Homegrown Resilience

Sunday marks the fifth anniversary of Hurricane Sandy. Red Hook residents lived with no heat, power or running water for weeks in the storm’s aftermath. In response to the devastation, Red Hook Initiative (RHI) opened its doors 14 hours a day for 24 consecutive days. Community members walked across the street to RHI and transformed from storm victims to storm responders. They were first on the scene and knew what their neighbors needed better than anyone.

Five years later, Red Hook is a stronger and more resilient community. Using the lessons learned in Hurricane Sandy’s wake, RHI launched Local Leaders, a training program designed for public housing residents to learn about emergency preparedness and community organizing. The program, facilitated by Local Leader graduates in English and Spanish, has trained over 200 Red Hook public housing residents. In the last five years, Local Leaders have highlighted the impact of mold in public housing, fought proposed budget cuts to NYCHA, and advocated for Red Hook at the community and city-wide levels.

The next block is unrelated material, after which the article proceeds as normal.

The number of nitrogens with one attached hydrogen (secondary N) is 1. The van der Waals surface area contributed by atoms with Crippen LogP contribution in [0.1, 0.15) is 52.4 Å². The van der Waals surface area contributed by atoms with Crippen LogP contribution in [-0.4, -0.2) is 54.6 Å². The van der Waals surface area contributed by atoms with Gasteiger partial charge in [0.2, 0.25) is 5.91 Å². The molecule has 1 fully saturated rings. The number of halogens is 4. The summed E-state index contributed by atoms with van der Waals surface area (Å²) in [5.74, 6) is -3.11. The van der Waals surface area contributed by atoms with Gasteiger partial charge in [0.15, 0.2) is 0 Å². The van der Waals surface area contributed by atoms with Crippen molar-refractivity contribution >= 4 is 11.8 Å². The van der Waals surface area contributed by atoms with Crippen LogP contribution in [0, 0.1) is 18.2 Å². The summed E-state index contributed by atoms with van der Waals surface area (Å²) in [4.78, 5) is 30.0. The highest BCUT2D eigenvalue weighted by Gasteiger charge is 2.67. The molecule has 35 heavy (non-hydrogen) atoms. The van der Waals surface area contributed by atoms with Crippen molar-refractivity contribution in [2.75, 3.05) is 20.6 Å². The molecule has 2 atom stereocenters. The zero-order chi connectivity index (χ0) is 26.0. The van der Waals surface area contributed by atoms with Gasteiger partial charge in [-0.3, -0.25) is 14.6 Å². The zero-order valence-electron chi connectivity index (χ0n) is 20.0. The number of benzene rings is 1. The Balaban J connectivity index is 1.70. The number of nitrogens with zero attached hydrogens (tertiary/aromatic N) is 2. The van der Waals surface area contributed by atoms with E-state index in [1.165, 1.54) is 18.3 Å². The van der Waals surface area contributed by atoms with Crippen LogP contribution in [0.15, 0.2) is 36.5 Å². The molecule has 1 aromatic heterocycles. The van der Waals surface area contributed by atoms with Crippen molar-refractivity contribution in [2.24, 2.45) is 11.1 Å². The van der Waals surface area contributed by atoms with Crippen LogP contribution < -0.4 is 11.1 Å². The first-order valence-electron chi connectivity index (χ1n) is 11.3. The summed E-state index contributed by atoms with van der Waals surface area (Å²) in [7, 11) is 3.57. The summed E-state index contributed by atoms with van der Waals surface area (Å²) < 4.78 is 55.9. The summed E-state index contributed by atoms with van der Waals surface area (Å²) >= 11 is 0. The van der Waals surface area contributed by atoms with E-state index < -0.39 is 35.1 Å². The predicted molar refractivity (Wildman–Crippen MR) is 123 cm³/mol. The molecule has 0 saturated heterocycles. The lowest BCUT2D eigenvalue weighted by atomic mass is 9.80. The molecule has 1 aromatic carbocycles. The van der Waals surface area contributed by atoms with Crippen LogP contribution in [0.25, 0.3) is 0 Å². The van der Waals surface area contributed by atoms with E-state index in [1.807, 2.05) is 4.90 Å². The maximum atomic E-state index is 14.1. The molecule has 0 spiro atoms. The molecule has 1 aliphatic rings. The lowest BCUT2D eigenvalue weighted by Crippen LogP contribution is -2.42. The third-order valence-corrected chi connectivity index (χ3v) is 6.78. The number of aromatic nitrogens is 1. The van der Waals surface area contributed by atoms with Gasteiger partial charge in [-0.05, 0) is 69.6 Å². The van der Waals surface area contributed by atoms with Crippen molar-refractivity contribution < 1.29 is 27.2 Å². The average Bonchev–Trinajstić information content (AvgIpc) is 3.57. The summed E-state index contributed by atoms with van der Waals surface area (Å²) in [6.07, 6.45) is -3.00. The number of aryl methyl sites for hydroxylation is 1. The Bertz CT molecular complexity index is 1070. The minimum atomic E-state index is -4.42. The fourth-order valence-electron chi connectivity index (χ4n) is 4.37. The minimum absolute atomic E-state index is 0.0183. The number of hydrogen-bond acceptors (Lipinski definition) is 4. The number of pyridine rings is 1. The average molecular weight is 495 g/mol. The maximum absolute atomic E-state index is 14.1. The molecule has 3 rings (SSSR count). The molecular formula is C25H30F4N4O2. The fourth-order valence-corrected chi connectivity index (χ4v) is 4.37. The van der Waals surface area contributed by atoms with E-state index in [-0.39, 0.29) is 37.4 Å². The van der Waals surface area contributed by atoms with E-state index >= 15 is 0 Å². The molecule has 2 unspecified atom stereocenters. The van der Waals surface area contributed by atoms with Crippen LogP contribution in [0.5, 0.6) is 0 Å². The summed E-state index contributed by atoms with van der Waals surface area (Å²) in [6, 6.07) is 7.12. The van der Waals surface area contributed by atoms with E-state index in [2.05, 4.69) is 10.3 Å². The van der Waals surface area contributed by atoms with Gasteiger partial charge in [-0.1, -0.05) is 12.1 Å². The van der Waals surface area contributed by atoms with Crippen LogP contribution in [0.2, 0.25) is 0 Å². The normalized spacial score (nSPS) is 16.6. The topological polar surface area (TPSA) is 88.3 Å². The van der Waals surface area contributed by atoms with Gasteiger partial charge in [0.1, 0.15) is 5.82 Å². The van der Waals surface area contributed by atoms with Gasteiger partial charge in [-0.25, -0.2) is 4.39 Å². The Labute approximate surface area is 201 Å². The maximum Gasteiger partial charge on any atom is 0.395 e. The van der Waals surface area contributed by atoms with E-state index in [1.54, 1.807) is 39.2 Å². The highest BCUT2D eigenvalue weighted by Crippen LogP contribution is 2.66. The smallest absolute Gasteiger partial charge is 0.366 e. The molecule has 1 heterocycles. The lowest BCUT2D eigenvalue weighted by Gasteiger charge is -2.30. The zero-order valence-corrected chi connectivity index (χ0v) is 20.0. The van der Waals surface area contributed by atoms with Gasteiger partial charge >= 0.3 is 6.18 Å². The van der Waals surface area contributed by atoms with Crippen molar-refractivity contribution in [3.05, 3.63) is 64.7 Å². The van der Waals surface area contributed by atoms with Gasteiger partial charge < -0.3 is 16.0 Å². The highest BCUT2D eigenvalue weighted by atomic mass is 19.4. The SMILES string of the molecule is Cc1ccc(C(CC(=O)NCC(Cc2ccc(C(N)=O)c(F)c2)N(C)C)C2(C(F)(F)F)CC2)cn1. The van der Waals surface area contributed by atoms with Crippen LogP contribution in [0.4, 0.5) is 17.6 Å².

“We’re ready if there’s another hurricane. This program has united the community and made us more aware of what to do to help ourselves, our families and our neighbors,” says Yolanda Diaz, a Local Leader and Red Hook resident. Today, we are proud to introduce you to the heroic residents preparing for future challenges.

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